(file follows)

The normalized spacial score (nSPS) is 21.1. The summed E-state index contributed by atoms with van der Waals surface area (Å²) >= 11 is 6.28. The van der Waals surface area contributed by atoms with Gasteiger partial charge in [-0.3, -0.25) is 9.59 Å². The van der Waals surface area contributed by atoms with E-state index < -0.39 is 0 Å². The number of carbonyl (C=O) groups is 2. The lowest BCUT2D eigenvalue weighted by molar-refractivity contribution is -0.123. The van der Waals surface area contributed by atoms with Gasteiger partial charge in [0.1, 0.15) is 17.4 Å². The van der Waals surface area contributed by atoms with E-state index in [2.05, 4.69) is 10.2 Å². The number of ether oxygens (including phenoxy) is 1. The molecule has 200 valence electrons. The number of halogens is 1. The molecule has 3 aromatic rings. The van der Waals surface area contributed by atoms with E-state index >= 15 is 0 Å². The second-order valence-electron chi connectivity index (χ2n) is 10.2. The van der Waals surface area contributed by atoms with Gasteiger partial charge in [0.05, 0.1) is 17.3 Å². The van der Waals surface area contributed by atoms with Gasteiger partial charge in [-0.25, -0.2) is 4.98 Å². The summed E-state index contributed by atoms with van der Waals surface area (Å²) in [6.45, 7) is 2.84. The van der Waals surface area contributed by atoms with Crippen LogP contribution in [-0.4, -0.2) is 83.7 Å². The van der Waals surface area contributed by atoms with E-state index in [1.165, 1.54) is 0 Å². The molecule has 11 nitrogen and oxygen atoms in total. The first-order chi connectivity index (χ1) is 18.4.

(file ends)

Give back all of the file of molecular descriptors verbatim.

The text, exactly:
The normalized spacial score (nSPS) is 21.1. The summed E-state index contributed by atoms with van der Waals surface area (Å²) >= 11 is 6.28. The van der Waals surface area contributed by atoms with Gasteiger partial charge in [-0.3, -0.25) is 9.59 Å². The van der Waals surface area contributed by atoms with E-state index < -0.39 is 0 Å². The number of carbonyl (C=O) groups is 2. The lowest BCUT2D eigenvalue weighted by molar-refractivity contribution is -0.123. The van der Waals surface area contributed by atoms with Gasteiger partial charge in [0.1, 0.15) is 17.4 Å². The van der Waals surface area contributed by atoms with E-state index in [2.05, 4.69) is 10.2 Å². The number of ether oxygens (including phenoxy) is 1. The molecule has 200 valence electrons. The number of halogens is 1. The molecule has 3 aromatic rings. The van der Waals surface area contributed by atoms with E-state index >= 15 is 0 Å². The second-order valence-electron chi connectivity index (χ2n) is 10.2. The van der Waals surface area contributed by atoms with Gasteiger partial charge in [0.05, 0.1) is 17.3 Å². The van der Waals surface area contributed by atoms with Gasteiger partial charge in [-0.25, -0.2) is 4.98 Å². The summed E-state index contributed by atoms with van der Waals surface area (Å²) in [6.45, 7) is 2.84. The van der Waals surface area contributed by atoms with Crippen LogP contribution in [-0.4, -0.2) is 83.7 Å². The van der Waals surface area contributed by atoms with E-state index in [1.165, 1.54) is 0 Å². The molecule has 11 nitrogen and oxygen atoms in total. The first-order chi connectivity index (χ1) is 18.4.